Career Growth Opportunities for Dental Assistants
Dental assistants work in dental offices, under the supervision of dentists. They may perform tasks such as scheduling patients, sterilizing the treatment rooms, and keeping dental records. After working as a dental assistant, one might consider obtaining more education in order to take on other various roles within a dental office.
|Job Title||Median Salary||Job Growth (2016-2026)*||Education or Credentials|
|Expanded Functions Dental Assistant||$36,599 (2018)**||19% (dental assistants)||Post-secondary non-degree program|
|Dental Laboratory Technician||$38,670 (2017)*||14%||High school diploma and/or on-the-job training|
|Dental Hygienist||$74,070 (2017)*||20%||Associate's degree|
|Dentist||$158,120 (2017)*||19%||Doctoral degree|
Sources: *U.S. Bureau of Labor Statistics (BLS), **PayScale
Find schools that offer these popular programs
- Advanced General Dentistry Programs
- Dental Assisting
- Dental Clinical Science
- Dental Hygienist
- Dental Laboratory Tech
- Dental Materials
- Dental Public Health and Education
- Dentistry - DDS, DMD
- Oral Biology and Oral Pathology
- Oral Surgery
- Pediatric Dentistry
Expanded Functions Dental Assistant
One way a dental assistant might progress in the field is to seek certification as an expanded functions dental assistant, or EFDA. EFDAs are a critical component of the team working in a dentist's office. They typically take patient X-rays, and then help the dentist during surgical procedures or checkups by handling instruments or helping with topical anesthetics. The EFDA is typically responsible for ensuring that the exam room is stocked and meets appropriate cleanliness standards. The standards for becoming an expanded functions dental assistant differ state-by-state, but may require a post-secondary dental assisting program, radiology certification, and passing the Dental Assisting National Board exam.
Dental Laboratory Technician
In working as a dental assistant, some individuals may have developed experience in helping patients care for dentures and other dental implants. Those that enjoy this work might consider pursuing a career as a dental laboratory technician. Dental laboratory technicians use molds created by dentists to create dental appliances such as dentures and crowns. They might specialize in creating specific types of dental appliances or using specific materials. Those who wish to become a dental laboratory technician should at least have a high school diploma and/or on-the-job training. Voluntary certification is also available through the National Board for Certification in Dental Laboratory Technology.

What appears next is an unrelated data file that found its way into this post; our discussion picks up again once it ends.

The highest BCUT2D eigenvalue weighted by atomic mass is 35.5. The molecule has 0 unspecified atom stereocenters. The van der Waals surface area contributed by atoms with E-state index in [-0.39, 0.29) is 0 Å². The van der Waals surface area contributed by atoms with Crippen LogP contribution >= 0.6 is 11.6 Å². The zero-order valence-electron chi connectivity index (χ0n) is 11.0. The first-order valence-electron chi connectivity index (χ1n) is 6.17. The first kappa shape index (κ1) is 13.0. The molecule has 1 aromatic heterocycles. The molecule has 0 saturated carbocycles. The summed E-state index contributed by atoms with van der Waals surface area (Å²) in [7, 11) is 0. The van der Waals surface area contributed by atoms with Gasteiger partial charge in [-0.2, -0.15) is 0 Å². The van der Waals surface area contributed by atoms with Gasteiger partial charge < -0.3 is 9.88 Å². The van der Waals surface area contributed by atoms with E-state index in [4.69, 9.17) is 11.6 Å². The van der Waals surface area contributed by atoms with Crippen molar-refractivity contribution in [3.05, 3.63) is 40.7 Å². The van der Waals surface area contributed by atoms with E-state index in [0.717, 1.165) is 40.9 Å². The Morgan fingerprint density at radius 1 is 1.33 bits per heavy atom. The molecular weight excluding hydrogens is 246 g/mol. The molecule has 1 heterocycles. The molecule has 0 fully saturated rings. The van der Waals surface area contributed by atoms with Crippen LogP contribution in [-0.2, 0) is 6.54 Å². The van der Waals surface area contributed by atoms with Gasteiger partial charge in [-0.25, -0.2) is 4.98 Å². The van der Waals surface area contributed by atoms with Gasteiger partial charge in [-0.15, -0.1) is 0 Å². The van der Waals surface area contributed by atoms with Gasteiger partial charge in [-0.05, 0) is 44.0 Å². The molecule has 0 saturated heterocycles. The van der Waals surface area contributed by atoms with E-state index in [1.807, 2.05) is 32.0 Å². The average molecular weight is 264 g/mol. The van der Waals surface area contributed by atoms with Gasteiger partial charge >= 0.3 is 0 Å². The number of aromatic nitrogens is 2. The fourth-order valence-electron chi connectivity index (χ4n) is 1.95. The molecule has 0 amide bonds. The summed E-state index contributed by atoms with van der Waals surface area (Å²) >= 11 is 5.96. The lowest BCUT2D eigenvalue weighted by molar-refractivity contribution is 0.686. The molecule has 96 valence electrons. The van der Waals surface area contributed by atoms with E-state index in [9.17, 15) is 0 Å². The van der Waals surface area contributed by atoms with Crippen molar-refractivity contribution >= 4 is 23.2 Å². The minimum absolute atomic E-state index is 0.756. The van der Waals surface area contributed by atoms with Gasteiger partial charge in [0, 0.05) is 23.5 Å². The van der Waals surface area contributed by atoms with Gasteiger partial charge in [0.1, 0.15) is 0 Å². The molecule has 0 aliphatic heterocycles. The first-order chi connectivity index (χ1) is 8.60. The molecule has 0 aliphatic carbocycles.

Dental assistants who enjoy working with patients to help them care for their teeth may consider pursuing further education in order to become a dental hygienist. These dental professionals clean patient's teeth by using dental tools to remove plaque or tartar. Dental hygienists might use products such as fluoride to care for the teeth. They also teach patients about the importance of proper preventative dental care at home. A candidate would become a dental hygienist by pursuing an associate's degree program that includes both classroom and clinical experience. States may require examinations to receive a license.
Dental assistants who wish to pursue a good deal of additional education may wish to study to become a dentist. Dentists are the medical professionals who help patients in the care of their teeth. Dentists diagnose dental concerns by using tools such as X-rays or dental instruments. A plan of treatment that may include filling cavities is developed based on that examination. Dentists may also administer medications. Those who wish to become a dentist must first earn a bachelor's degree and then earn a doctoral degree at an accredited dental school. State licensure is required afterward.